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Thursday, July 28 • 9:00am - 9:30am
Agile Clinical Decision Support Development (Vaishnavi Kannan, DuWayne Willett)

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Designing effective Clinical Decision Support (CDS) tools in an Electronic Health Record (EHR) can prove challenging, due to complex real-world scenarios and newly-discovered requirements.  As such, deploying new CDS EHR tools shares much in common with new product development, where agile principles and practices consistently prove more effective than traditional project management. Typical agile principles and practices can thus prove helpful on CDS projects, including time-boxed sprints and lightweight requirements gathering with User Stories and acceptance criteria. Modeling CDS behavior removes ambiguity and promotes shared understanding of desired behavior, but risks analysis paralysis: an Agile Modeling approach can foster effective rapid-cycle CDS design and optimization. The agile practice of automated testing for test-driven design and regression testing can be applied to CDS development in EHRs using open-source tools. Ongoing monitoring of CDS behavior once released to production can identify anomalies and prompt rapid-cycle redesign to further enhance CDS effectiveness.
Using agile principles and practices, in calendar year 2015 our institution developed 58 EHR-based specialty patient registries, with 111 new CDS and data collection tools, supporting 134 clinical process and outcome clinical quality measures, and enrolling over 16,000 patients. Agile modeling proved key to joint understanding and communication during initial development--and to iteratively evolving CDS tools for optimal use in active clinical settings. The subset of UML and non-UML models found most consistently useful in designing, building, and iteratively evolving EHR-based Clinical Decision Support included User Stories, Domain Models, Use Case Diagrams, Decision Trees, Graphical User Interface Storyboards, Use Case text descriptions, and Solution Class Diagrams.
Lessons Learned from Your Experience:
  • Clinical Decision Support (CDS) tools built within Electronic Health Records (EHRs) combine internal complexity with deployment into the complex healthcare delivery environment. Commonly this complexity can yield initial unexpected or unwanted CDS tool behavior when deploying in active real-world clinical practice. Thus requirements evolution is to be expected and embraced, to help ensure new EHR tools work in clinicians’ actual workflows.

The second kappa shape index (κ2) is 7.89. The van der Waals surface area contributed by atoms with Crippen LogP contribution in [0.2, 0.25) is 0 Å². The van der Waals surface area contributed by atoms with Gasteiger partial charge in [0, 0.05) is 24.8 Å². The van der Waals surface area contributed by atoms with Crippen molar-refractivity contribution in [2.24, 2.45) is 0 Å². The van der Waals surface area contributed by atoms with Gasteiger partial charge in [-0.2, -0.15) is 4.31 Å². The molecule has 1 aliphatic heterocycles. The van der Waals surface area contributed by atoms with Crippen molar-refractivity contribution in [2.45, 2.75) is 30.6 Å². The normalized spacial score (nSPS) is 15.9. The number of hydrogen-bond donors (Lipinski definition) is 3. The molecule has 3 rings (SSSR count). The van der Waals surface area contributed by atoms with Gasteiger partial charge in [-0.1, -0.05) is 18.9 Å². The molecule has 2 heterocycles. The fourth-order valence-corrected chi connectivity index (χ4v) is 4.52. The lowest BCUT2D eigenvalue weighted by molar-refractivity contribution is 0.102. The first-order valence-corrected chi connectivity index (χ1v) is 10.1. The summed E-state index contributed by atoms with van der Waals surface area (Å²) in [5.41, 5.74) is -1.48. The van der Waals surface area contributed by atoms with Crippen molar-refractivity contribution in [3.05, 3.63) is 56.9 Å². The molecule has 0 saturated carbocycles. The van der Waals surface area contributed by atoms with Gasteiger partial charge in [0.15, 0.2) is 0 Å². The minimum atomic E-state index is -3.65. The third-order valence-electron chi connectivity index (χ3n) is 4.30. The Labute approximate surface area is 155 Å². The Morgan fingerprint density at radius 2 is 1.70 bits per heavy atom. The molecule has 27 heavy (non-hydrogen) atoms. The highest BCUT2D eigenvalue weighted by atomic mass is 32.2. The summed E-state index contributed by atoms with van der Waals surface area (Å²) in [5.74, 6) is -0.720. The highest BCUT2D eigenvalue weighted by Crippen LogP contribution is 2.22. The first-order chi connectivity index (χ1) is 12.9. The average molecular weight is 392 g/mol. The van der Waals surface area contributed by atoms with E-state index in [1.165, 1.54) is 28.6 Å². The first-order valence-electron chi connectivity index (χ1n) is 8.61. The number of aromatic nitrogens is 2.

• Agile development with 2-week time-boxed iterations can be highly effective in developing and evolving CDS tools that met clinicians' needs and expectations.
  • An “agile modeling” approach helps foster shared understanding of CDS requirements and design, removing ambiguities and promoting a shared mental model. A working set of structural and behavioral models promotes rapid-cycle evolution of EHR tool design in response to clinical feedback. A subset of diagram types proved most useful for constructing EHR-based specialty registries and associated CDS tools.
  • An open source automated testing tool (FitNesse) can be used to specify desired CDS tool design as a form of test-driven development, and used for regression testing following release to production.

avatar for Vaishnavi Kannan

Vaishnavi Kannan

Clinical Informatics Specialist, University of Texas Southwestern Health System
Vaishnavi Kannan is a clinical decision support and population health specialist at the University of Texas Southwestern, where she designs and constructs advanced clinical decision support (CDS) products, patient registries, reports and dashboards. Vaishnavi iteratively developed... Read More →
avatar for DuWayne Willett

DuWayne Willett

Chief Medical Informatics Officer, University of Texas Southwestern Health System
DuWayne Willett is the Chief Medical Informatics Officer (CMIO) at the University of Texas Southwestern Health System in Dallas. DuWayne led the initial design and implementation of the Health System Data Warehouse at UT Southwestern, and first become a student of agile methodologies... Read More →

Thursday July 28, 2016 9:00am - 9:30am EDT